Pay It Forward

January 9, 2013
Event location: 

 New York University

By Jamie Primeau

Last year, the NYWICI Foundation awarded $130,000 in scholarships to 18 high school, undergraduate and graduate students. On Jan. 9, 2013, a panel of former NYWICI scholarship recipients gathered at the Pay It Forward event to share what the scholarship and organization has meant to them. Describing NYWICI, Mariama Keita said, “It’s bigger than sisterhood. It’s a pool of firsthand mentors. It’s this network of great, amazing women.” 
 
The panel was moderated by Kim Last, Conference Producer at the RealShare Conference Series at American Lawyer Media and offered advice about topics ranging from choosing colleges to making the most of internships to landing first jobs. Here’s a breakdown of the most memorable take-aways from the panel discussion:

Taylor Trudon, Associate Blog Editor at The Huffington Post
  • “Don’t be afraid to promote yourself!” Tweeting a column from her college paper led to a blogging opportunity with Huffington Post.
  • Social media are a great way to stay in touch with former bosses. If you come across an article they would enjoy, shoot them an email.
  • Use Ann Shoket’s interview advice: Always sit on the edge of your seat.
Stephanie Guzman, Intern at Weber Shandwick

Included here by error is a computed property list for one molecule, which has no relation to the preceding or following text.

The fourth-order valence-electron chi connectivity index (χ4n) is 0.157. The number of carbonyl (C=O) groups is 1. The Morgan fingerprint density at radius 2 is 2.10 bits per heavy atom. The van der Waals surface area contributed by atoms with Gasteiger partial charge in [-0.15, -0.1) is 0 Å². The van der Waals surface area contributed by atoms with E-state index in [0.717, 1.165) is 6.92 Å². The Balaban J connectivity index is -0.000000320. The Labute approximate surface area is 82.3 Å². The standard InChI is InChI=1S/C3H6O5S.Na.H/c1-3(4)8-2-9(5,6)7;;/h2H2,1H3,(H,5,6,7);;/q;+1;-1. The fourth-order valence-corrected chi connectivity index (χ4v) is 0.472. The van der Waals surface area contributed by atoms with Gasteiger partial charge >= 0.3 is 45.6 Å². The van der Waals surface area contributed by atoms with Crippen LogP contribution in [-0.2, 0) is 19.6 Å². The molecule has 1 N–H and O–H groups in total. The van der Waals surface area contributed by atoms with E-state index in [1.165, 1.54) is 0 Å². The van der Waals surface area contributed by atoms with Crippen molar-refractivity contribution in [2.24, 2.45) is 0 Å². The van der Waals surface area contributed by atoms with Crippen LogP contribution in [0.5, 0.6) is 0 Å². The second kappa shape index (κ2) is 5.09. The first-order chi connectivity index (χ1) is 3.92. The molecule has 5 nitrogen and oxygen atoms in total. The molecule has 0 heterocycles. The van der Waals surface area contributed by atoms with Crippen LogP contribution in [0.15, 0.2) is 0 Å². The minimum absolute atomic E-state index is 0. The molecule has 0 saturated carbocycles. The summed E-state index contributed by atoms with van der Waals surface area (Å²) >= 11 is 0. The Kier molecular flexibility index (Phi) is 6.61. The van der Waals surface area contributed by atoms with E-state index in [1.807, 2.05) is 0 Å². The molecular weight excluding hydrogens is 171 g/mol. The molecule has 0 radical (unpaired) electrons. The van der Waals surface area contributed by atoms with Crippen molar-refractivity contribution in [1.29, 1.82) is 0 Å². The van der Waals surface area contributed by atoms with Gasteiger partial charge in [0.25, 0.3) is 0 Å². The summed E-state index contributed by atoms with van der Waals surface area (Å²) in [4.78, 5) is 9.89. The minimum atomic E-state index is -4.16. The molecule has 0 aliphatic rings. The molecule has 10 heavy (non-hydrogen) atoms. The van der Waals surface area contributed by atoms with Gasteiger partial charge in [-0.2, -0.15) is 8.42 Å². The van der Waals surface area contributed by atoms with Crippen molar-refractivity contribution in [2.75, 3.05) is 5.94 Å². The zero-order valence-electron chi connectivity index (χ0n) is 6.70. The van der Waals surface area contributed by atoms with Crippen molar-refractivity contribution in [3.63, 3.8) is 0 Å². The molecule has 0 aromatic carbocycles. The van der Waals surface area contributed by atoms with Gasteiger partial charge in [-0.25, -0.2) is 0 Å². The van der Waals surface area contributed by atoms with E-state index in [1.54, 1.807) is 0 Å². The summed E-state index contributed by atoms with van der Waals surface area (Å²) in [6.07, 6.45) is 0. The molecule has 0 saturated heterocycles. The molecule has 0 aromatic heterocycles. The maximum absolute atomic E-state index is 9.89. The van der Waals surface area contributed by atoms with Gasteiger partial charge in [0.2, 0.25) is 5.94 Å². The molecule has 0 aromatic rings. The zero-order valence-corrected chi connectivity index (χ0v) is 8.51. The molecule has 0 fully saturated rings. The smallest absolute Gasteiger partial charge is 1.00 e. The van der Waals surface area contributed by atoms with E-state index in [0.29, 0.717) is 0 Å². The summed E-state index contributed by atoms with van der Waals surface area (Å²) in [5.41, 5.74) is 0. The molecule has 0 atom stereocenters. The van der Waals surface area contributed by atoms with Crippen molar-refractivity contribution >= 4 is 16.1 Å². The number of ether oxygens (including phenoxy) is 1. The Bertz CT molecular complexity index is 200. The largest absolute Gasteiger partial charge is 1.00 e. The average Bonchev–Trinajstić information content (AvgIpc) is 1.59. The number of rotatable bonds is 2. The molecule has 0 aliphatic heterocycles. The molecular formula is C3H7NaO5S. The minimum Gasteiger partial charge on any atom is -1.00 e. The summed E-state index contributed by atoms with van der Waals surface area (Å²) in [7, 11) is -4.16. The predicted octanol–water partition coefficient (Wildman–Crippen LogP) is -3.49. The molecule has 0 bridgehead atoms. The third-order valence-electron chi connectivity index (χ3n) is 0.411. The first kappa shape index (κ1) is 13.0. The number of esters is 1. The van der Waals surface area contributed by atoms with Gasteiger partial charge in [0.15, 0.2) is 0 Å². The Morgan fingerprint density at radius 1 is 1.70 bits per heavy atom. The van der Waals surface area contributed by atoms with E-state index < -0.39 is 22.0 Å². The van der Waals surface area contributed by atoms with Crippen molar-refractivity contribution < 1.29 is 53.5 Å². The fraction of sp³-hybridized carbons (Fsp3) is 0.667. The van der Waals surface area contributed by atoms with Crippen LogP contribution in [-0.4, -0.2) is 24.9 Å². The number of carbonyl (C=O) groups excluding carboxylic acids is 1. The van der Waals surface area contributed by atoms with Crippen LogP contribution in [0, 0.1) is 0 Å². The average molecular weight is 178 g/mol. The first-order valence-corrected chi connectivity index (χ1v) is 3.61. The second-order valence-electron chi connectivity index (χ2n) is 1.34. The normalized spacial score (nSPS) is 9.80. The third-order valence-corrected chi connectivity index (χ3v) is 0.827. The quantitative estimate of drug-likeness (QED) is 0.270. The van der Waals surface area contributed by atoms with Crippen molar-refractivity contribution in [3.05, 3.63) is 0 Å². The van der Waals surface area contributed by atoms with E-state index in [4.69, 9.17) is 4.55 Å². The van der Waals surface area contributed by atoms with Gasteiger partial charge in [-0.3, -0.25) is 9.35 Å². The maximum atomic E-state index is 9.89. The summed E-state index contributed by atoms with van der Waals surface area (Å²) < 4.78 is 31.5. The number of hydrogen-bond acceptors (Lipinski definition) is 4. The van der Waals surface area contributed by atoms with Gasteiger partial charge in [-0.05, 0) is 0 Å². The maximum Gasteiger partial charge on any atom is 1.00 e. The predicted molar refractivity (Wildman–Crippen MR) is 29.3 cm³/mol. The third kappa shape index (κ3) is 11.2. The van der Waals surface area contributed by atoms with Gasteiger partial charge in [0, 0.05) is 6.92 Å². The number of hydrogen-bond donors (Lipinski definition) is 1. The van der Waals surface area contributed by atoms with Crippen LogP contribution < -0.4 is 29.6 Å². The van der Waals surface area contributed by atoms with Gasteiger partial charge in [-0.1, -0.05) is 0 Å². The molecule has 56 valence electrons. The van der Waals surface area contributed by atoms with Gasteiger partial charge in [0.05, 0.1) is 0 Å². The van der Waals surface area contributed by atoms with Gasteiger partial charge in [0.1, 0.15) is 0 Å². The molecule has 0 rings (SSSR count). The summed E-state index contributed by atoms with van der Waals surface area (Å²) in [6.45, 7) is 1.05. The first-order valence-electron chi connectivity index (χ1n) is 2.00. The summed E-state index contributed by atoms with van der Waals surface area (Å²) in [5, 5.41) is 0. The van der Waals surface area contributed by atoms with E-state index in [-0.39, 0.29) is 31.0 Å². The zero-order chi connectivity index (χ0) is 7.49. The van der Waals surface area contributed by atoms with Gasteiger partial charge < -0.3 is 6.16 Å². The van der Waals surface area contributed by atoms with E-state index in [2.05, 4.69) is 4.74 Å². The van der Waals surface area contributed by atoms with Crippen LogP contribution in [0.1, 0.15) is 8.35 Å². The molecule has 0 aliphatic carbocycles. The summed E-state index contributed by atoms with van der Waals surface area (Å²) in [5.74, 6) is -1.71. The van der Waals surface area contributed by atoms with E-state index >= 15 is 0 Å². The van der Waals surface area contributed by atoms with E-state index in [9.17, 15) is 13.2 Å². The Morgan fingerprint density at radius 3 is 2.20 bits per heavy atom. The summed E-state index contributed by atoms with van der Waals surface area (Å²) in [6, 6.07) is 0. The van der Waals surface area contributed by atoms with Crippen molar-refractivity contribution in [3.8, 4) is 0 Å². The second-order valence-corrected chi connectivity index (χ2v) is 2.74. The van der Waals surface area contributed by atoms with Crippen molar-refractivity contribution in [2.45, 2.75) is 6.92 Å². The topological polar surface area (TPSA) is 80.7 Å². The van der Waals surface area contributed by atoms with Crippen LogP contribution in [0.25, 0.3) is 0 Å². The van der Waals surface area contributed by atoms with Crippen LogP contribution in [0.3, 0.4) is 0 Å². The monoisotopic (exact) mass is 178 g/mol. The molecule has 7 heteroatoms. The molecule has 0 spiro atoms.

• Research not only the company, but also the person who is interviewing you. Make sure you know as much as you can about the company.
  • The power of a handwritten thank you note. Make it personalized and mention something that stood out from the time you spent with them.
  • Letters of recommendation are a way to give a first impression. “Sometimes it can benefit to go to a teacher who teaches a subject that’s not your strongest suit so they can speak about your hard work.”
Mariama Keita, UN Fellow at the Office of the Senior Advisor to the Executive Direction at UNAIDS
  • Internships can lead to jobs. Impress your bosses. “People like to hire whom they know.”
  • Interviews: “When you are confident about what your passions are, just make them a conversation.”
  • “I didn’t really think about money (when applying to school). I wasn’t afraid to take out loans. Investment in your future is important. If you’re academically strong, there are scholarships you can apply for.”
Nkechi Hooper, Junior Digital Analyst at Code and Theory
  • Make your scholarship essay as personal as possible. “Really dig deep and get those emotions out. That’s what your story is going to be.”
  • Picking colleges: “I knew I wanted to be in New York. I knew I wanted to do business. So I picked a school that had a reputable business program.”
  • If they ask you if you have questions at the end of the interview, make sure you have questions.
The scholarship application is open until Jan. 25. Visit http://www.nywici.org/foundation/scholarships for more information on submitting the application.

 

Moderated by:
Kim Last - Conference Producer, RealShare Conference Series at American Lawyer Media

Panelists include:
Stephanie Guzman - Intern at Weber Shandwick
Nkechi Hooper - Junior Digital Analyst, Code and Theory
Mariama Keita - UN Fellow, Office of the Senior Advisor to the Executive Director, UNAIDS, New York Headquarters 
Taylor Trudon - Associate Blog Editor at The Huffington Post
 



Hosted by the Master's Program in Graphic Communications Management and Technology: preparing innovative managers for high growth careers in media and communications. For more information contact Bonnie Blake, program director at bonnie.blake@nyu.edu or 212-992-3222.
 
Photo credit: Jan Goldstoff